by Milla Miller and Ruby Graham
Friday night, Nathan Hale students crowd into the stands to watch their football team play against the Liberty Patriots. The fans are loud and ready, jumping at the chance to cheer their team on.
But this night’s game wasn’t all about football.
On September 30th, Nathan Hale gathered to participate in the 2nd annual Pink Out game, organized and brought to their home field by their own cheer team.
Cheer coach, Magic Demirel, has always encouraged her students to be involved and make positive changes in the world. With this in mind, the team decided to create the Pink Out theme to raise awareness for breast cancer.
Originally, the first two years of Pink Out had only motivated students and teachers to wear pink and promote breast cancer awareness, but the cheer team wanted to do more.
“We like that we bring awareness, but we want to actually do something. We want to raise some money. We want to bring in more attention,” Demirel said and remembers her student’s enthusiasm about putting their ideas into action.
The cheer group decided to give the 705 dollars collected at the game to The Fred Hutchinson Cancer Research Center.
“One of the things we like about Fred Hutch is that 90 percent of donations go directly to fund research,” Demirel said . “With our idea of change for the future, we liked that a huge chunk of the money went directly to research”.
Similarly, for the past two years, during basketball games, the team has also raised awareness and money for Autism research.
“We are really excited to take everything we learned from the event this year and make that into more than just bringing awareness…”
Demirel can’t wait to collaborate with the cheer squad on charitable fundraising for the years to come.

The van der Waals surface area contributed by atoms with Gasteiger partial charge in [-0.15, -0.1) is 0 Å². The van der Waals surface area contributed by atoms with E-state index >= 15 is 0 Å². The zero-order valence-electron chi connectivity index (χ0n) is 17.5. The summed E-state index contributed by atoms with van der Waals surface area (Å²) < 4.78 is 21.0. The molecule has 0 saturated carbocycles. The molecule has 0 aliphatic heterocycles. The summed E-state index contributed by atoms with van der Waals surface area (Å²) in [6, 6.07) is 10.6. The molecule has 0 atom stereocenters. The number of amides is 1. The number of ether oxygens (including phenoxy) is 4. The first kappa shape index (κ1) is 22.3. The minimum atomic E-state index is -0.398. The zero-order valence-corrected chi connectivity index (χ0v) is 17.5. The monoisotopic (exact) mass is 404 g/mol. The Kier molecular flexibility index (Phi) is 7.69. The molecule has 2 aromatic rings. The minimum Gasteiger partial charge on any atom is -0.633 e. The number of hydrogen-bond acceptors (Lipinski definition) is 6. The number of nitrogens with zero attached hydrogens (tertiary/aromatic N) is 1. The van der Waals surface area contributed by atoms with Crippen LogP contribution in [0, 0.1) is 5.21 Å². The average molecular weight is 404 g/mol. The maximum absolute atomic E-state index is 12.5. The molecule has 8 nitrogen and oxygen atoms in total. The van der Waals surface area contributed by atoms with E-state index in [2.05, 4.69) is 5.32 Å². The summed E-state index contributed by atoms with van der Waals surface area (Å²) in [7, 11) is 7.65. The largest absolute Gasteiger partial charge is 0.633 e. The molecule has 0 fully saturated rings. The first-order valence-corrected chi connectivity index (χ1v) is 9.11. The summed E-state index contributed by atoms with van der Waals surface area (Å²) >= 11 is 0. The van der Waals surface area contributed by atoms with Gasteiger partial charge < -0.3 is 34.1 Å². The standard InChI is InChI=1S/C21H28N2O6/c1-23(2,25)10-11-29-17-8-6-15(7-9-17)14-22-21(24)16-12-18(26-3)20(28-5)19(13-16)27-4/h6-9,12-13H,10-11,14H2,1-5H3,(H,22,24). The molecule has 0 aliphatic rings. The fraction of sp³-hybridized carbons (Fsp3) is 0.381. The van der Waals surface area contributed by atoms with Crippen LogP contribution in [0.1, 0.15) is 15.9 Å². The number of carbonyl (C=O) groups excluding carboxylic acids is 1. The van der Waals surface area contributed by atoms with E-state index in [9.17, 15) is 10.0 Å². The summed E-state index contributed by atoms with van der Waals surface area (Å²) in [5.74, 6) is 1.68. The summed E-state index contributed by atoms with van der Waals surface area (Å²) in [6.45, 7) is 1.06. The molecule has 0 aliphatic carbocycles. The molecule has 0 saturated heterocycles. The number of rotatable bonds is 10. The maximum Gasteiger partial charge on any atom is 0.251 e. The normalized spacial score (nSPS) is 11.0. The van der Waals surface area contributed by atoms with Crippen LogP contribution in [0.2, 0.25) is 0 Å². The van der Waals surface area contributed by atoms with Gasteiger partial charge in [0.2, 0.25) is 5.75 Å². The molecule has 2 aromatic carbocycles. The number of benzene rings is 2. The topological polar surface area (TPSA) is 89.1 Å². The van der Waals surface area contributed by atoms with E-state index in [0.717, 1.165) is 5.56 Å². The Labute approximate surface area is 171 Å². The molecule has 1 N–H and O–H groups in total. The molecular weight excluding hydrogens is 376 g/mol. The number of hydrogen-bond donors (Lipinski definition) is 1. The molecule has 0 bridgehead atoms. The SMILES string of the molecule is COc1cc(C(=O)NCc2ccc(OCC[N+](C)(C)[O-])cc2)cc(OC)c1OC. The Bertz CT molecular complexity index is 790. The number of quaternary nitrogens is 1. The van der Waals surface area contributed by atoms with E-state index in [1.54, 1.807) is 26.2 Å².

Among the hundreds of supportive students, there are a few who have dealt with cancer firsthand.
Jaden Taylor, a freshman at Nathan Hale, wore a pink bandanna and sparkly pink cowboy hat. Both items were borrowed from his friends and though the hat made it back to its owner, the bandana stayed with him for days to come.
But this bandana isn’t the only thing that will stay with him.
Cancer runs in Taylor’s family. He estimates that over 18 people in his family have been diagnosed with cancer, some of whom have had more than one kind.
According to Taylor, his mom said, “The worst part about cancer isn’t what it does to you but what it does to everyone around you.”
Cancer has affected Taylor’s daily life. He says that after cancer, his mom changed, and she wasn’t herself anymore. Because of her cancer, she takes several medications and has many health problems. The rest of his family is also often very sad.
“I think it’s a good idea,” Taylor said. “To show awareness of breast cancer.”
He believes that if more people knew about mammograms, less people would suffer from breast cancer and its effects. Mammograms are x-ray exams of the breast. They are often used to screen for breast cancer in women. Mammograms can be used to check for breast cancer in women either with or without symptoms.
Although mammograms don’t always have the same effectiveness for every woman,, they can certainly help prevent the advancement of breast cancer. These x-rays can catch cancer in the early stages and make it much easier to treat it.
Taylor believes that if his family members had gotten mammograms, their cancer could’ve been prevented or at least helped, and he is very right.
Spread awareness of breast cancer. Share the facts around mammograms. Help others who may have suffered from cancer.
The spread of breast cancer awareness doesn’t have to end with the Pink Out or October.
“The only thing left to add is that cancer sucks,” Taylor finishes.
Photos by Magic Damirel.